What Makes a Good School Board?

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By John Abel (SVUSD Board Trustee 2010-2016)

As Election Day in November approaches, I have been approached by many community members asking for my thoughts on the candidates running for the Scotts Valley School District. Rather than respond with just a list of names, I often try to educate the community member on what qualities I believe make up a good school board, provide clarity on the role of the board, and outline what I consider are the keys to success for a school board.

After serving on the SVUSD board for the last six years, under the goal of bringing clarity and communication between the district and the community I felt that sharing some observations from my experience may help our community make a more informed decision on who they believe are the right candidates. So here are a few thoughts that I believe are important for the community to know and consider as they make decisions;

Role of the Board

Just like commercial entities, the role of the board is to support, guide and at times challenge the CEO, or in the case of a school board, the Superintendent. The board does not get involved in operational activities or the running of the district but provides oversight and governance to ensure policies are being followed and that good fiscal management is taking place. The board can only hire or fire one person, the Superintendent. One very important point many people may not be aware of, being on a public entity governing board, like a school board or city council, all members are subject to what is known as the Brown Act. This is a legal statute that prohibits a majority of board members discussing any item related to board business not listed on an agenda at a publicly scheduled meeting. This law is in place to avoid corruption and members of the board trying to control votes or decisions outside of a public meeting. It also means that individual board members cannot take it upon themselves to drive personal agendas. As you would expect, there are many policies and laws that govern school districts. As a result of these, it is actually very challenging for a district board to do anything innovative or creative that probably has not been tried before. So often the board will basically be endorsing decisions or recommendations from the superintendent that follow the law/policy etc.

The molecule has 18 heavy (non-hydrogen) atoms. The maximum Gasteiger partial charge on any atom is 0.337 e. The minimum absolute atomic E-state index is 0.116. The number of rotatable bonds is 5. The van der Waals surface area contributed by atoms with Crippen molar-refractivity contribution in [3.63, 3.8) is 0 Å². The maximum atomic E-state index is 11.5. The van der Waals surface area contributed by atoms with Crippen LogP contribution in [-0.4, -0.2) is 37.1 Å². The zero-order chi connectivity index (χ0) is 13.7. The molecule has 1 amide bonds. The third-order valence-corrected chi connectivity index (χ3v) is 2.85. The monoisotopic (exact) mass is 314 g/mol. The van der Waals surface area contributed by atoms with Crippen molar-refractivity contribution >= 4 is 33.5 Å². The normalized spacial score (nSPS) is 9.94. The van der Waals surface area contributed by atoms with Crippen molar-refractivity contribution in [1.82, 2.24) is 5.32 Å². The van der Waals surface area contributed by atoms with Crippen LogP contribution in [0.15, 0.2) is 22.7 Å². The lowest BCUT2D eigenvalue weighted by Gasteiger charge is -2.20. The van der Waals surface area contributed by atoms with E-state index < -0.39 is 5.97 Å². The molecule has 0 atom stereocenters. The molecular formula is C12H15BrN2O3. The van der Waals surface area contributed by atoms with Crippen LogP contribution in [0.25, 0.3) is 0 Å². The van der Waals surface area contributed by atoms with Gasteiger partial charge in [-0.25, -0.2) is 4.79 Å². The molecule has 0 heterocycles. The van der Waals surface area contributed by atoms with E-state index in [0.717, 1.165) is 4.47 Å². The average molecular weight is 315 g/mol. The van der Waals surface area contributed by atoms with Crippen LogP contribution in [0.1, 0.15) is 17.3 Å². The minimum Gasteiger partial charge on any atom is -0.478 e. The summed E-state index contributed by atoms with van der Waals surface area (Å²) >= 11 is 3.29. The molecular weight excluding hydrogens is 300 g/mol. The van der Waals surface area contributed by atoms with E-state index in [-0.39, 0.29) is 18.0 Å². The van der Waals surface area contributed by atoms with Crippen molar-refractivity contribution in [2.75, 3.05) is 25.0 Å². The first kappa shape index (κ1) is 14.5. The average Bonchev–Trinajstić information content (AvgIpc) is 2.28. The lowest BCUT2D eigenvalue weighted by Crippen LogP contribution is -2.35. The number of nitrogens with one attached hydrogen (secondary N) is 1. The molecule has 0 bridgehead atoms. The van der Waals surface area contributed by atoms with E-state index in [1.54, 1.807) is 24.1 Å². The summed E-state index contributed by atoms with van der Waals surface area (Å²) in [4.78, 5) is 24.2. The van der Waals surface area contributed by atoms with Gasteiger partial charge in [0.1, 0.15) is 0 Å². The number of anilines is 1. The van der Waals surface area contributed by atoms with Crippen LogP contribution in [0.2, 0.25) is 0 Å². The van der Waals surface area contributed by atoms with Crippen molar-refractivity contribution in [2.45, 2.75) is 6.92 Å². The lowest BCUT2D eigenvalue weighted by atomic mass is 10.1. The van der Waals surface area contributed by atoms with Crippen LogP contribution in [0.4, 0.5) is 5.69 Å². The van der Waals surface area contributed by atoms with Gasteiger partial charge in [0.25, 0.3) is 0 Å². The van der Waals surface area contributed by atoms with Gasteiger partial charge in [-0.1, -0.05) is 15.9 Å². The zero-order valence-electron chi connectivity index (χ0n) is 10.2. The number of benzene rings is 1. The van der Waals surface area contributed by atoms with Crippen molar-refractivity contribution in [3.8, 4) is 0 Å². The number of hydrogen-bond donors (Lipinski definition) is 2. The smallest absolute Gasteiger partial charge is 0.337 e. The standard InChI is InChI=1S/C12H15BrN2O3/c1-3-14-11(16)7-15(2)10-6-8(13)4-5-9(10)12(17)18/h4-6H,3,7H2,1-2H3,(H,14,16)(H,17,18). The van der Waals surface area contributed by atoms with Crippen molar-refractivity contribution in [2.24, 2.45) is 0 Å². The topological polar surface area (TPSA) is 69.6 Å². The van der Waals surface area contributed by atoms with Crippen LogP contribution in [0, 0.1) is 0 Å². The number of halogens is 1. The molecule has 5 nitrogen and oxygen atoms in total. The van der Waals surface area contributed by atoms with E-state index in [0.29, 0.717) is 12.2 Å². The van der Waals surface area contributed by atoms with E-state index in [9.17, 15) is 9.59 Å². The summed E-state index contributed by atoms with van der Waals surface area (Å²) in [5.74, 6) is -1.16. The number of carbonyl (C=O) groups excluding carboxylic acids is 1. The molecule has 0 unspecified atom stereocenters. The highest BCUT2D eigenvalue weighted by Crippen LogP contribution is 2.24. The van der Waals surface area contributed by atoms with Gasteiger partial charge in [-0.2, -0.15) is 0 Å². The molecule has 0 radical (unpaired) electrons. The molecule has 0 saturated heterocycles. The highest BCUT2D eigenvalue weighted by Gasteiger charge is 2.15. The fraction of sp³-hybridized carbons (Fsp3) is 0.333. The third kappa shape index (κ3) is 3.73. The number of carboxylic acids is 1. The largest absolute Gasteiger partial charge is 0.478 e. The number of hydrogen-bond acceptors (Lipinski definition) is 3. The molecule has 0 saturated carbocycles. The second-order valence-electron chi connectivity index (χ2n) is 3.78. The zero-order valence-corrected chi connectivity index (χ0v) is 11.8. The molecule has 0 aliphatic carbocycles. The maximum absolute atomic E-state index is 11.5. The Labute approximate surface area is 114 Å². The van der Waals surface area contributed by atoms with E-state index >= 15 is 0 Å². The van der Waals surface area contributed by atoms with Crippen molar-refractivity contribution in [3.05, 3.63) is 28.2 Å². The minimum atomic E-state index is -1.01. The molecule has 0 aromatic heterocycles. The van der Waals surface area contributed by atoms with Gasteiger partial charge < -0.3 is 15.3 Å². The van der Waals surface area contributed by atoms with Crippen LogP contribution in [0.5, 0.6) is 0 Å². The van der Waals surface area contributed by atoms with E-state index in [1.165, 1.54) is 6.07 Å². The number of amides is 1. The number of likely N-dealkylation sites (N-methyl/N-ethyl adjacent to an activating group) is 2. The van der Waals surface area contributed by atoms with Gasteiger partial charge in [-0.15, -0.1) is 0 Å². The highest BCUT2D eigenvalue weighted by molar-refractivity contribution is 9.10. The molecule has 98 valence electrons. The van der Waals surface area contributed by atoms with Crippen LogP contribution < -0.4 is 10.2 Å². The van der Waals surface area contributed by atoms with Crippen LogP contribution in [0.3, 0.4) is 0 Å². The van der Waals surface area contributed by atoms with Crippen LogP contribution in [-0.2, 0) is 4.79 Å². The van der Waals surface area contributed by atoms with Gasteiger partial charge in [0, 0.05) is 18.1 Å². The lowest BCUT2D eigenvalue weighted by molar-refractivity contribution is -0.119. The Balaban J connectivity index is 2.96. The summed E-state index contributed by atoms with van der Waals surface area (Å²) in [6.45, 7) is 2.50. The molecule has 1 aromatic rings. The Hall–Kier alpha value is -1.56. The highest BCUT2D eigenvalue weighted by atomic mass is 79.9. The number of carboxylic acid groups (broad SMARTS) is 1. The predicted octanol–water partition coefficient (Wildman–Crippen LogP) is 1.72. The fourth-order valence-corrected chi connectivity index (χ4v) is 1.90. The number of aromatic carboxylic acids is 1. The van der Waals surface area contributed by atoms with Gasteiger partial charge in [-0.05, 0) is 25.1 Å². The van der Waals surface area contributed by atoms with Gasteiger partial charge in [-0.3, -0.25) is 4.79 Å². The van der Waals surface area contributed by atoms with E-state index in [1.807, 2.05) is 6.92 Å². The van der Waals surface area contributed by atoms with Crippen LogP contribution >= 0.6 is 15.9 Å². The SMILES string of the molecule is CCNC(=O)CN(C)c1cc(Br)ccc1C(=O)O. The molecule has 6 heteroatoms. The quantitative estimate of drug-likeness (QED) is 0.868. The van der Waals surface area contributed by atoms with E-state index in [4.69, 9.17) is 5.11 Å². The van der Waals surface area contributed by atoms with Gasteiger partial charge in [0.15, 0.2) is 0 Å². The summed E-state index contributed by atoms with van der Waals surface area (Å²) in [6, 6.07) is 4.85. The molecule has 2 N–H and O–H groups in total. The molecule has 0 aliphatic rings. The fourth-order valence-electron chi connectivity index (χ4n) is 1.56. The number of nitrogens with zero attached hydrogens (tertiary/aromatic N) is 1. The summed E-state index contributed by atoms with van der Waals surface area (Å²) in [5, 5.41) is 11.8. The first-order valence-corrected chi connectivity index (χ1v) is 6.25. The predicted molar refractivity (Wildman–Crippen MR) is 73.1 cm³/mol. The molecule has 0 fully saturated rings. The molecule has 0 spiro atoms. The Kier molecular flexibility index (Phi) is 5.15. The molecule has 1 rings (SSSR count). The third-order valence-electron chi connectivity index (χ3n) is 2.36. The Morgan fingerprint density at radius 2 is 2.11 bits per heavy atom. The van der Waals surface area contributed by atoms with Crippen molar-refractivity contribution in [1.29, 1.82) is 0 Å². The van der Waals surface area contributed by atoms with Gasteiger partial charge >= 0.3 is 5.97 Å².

Diversity is Important

I was privileged in my six years on SVUSD board to serve with esteemed colleagues on the school board. Our board was made up with an engineer who was very detailed, a senior citizen with a long history of knowledge which came in useful, a retired educator and school administrator who helped other board members with interpretations of the many laws governing the school district, a project manager with experience overseeing government capital infrastructure projects, which is helping throughout SVMS rebuilding project, and finally myself bringing more of a corporate and technology viewpoint and looking for ways to run our district as an efficient business. For our next SVUSD board, I would encourage voters to look at experience of candidates and understand what each brings and ensure similar diversity.

Consistency is Key